What is really holding back the agricultural sector in Africa in your view – given the market demand and the natural resources?
I believe in prioritisation because there are a number of challenges. Number one is the policy landscape because to have anything function you need functional institutions. Most of the countries in sub-Saharan Africa don’t have functional input markets because the policy and regulatory environment isn’t there.
The second is markets. Markets are critical for the movement of technology and inputs. For us to be able to scale and achieve a green revolution farmers need to be able to buy seeds and fertilisers.
Why would farmers who don’t have access to market produce more than they need. It’s a burden. So as long as our markets don’t allow produce to leave the markets our farmers will not do that. In Kenya for example, when a farmer has one acre he is able to produce five metric tonnes of maize. The immediate thing the farmer will do is to cut the plot in half and use the new plot for horticulture because Kenya has a huge export market to Europe for horticulture. So the market defines the farmer behaviour.
We sometimes talk about financing but when we look at the amount of financing which comes to the African continent it’s not little but it’s fragmented. It’s not made to be productive. We need to think about how to implement productive funding for the agri-sector. The question is how does donor presence adapt.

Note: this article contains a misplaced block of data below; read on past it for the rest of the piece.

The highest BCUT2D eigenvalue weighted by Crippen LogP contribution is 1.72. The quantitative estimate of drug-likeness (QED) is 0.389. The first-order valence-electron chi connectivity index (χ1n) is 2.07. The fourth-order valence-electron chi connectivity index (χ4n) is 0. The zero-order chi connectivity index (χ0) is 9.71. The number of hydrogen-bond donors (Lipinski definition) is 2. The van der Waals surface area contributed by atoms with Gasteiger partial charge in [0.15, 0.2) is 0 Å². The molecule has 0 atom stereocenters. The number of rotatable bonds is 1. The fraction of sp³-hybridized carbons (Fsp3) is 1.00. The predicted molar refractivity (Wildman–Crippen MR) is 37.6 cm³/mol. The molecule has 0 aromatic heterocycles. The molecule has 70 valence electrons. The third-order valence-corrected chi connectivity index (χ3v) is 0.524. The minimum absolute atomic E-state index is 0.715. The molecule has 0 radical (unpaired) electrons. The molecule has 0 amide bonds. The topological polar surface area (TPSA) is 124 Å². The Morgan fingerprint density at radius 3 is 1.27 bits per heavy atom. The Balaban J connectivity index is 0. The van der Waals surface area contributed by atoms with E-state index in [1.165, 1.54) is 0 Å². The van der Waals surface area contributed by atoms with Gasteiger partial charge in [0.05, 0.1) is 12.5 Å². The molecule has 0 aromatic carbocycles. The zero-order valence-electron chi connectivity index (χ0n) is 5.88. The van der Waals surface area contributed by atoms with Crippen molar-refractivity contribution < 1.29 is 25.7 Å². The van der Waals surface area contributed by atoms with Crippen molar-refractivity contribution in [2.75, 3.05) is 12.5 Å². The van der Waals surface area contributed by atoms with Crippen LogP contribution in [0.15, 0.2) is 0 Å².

Finally, there must be mechanisms which allow us to hold countries accountable. We want people to understand that when they receive resources they actually need to be accountable for these resources.
As a former minister, what do you think development partners can do better to support and influence policy development?
There are many ways to add value to a country. In terms of advice, I think that the voice which accompanies development resources could be a little bit more delicate. ‘Either you do this or we don’t fund’: I think that language needs to be toned down.
It needs to be if you do all of this we don’t have a problem funding you but all these things need to be in place. On the other hand, donors can put their feet down with regards to pushing the right behavior and countries will listen.